islet cell tumors home page/ insulinoma/ gastrinoma/
surgery for islet cell tumors/ metastatic islet cell tumors

What is a gastrinoma

Gastrinomas are rare endocrine tumors and commonly present with severe recurrent peptic ulcer disease. More than 60% of gastrinomas are cancerous and the tumor eventually spreads to the liver and other parts of the body.

How are gastrinomas diagnosed?

A diagnosis of a gastrinoma should be considered in a patient with peptic ulcers that recur frequently and are resistant to treatment. A biochemical study to measure the level of gastrin and its response to a hormone called secretin is utilized to make the diagnosis.

Once a diagnosis is made, localizing the tumor is important. Most gastrinomas are small lesions and therefore, localizing the tumor may be difficult. Some of the tests that are performed to localize the tumor include a CT scan, octreotide scan and MRI and an endoscopic ultrasound.

An experienced surgeon will detect these tumors at surgery even when they are not visible on preoperative imaging tests

How are gastrinomas treated?

Treatment of choice for gastrinoma is to remove the surgically where possible. Peptic ulcers must be aggressively treated and controlled prior to surgery. The type of surgery for gastrinomas depends on the location of the tumor. Since these tumors may frequently occur at more than one spot in the pancreas and the surrounding tissues more than one procedure may be required. The following operative procedures may be utilized to treat gastrinomas.

  • Enucleation: Many small gastrinomas in the pancreas may be treated by enucleation alone. This is a procedure of choice for patients that have small tumors (less than 1cm) where the tumor is located on the surface of the pancreas.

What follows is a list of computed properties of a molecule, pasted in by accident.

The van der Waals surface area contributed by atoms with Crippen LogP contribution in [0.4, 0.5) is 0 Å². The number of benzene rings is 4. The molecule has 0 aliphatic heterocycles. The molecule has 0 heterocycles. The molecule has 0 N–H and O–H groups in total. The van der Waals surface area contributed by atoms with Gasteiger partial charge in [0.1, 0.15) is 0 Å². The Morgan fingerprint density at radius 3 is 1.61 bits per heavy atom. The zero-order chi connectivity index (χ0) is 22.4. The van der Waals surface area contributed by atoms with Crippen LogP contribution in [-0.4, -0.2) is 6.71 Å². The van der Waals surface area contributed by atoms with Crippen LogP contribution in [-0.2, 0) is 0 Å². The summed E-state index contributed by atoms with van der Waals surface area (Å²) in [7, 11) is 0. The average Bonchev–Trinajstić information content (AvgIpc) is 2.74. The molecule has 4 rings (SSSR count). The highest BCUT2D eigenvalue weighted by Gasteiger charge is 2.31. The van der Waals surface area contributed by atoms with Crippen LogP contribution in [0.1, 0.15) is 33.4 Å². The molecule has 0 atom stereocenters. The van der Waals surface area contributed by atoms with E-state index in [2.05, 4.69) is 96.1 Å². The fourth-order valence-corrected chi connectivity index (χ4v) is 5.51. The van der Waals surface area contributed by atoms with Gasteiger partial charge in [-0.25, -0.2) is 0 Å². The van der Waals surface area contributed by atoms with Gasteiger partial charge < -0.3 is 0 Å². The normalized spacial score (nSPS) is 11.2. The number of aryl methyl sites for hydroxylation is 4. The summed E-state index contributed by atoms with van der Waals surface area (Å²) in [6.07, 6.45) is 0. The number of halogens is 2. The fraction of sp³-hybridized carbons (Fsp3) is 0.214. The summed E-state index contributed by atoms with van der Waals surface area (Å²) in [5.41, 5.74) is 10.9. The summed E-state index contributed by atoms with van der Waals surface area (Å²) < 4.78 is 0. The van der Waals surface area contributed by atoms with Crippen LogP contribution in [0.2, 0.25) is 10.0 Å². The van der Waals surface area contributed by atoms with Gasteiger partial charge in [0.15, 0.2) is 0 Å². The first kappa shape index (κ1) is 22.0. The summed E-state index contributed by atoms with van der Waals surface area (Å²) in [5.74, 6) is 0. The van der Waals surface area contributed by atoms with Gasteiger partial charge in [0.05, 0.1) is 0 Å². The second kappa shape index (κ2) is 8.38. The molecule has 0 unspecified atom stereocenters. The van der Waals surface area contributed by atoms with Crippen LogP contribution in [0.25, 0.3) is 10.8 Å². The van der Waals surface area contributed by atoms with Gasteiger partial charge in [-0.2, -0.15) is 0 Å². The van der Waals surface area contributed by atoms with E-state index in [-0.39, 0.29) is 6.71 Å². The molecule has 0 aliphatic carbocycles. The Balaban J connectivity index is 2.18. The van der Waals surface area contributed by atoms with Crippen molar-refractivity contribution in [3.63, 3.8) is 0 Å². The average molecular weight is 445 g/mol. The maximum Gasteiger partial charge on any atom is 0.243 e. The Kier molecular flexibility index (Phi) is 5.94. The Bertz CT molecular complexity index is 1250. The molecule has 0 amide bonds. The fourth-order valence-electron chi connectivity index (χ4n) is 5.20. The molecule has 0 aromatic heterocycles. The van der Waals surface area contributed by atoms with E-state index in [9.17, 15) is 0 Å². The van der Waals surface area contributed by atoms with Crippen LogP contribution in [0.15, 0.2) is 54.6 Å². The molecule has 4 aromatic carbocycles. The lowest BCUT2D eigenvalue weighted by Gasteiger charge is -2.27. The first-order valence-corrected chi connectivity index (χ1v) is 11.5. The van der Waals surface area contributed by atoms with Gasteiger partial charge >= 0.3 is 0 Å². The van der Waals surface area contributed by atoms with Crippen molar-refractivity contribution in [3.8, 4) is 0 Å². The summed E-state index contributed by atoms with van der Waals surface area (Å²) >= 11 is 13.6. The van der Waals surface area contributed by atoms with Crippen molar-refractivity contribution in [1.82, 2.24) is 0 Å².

• Resection of the pancreas: in patients with large tumors a distal pancreatectomy or a Whipple operation may be indicated depending on where the tumor is located in the pancreas.
  • Duodenal exploration: Gastrinomas often occur in the wall of the duodenum (first part of the intestine) and therefore opening duodenum and carefully feeling it to remove any tumors in this area is important.
  • Lymph nodes: In some patients the tumor may be located in the lymph glands outside the pancreas therefore careful palpation and removal of these glands is important at the time of surgery

Other islet cell tumors of the pancreas

Other neuroendocrine tumors such as glucagonoma, VIPoma and somastatinoma are extremely uncommon tumors. These tumors are malignant in the vast majority of patients and may present as large tumors at the time of diagnosis. Up to 70% of patients have evidence of spread of the tumor at the time of the diagnosis? Aggressive surgical removal of as much tumor as possible is often indicated to relieve some of the severe symptoms that these tumors may cause because of secretion of hormones from these tumors.

Contact information: USC Center for Pancreatic and Biliary Diseases
1510 San Pablo Street, Los Angeles, CA
1-855-724-7874 dde-mail:
Programs: pancreatic cancer, pancreatitis, laparoscopic surgery, endocrine surgery,
biliary surgery

This web site provides select information about pancreatic and biliary disorders and is updated twice monthly. This information is not intended as a substitute for professional medical consultation with your physician.It is important that you consult with your physician for detailed information about your medical condition and treatment.The center will make every effort to update the site, however, past performance is no guarantee of future medical outcomes.
Copyright © 2002 USC Center for pancreatic and biliary diseases. All rights reserved.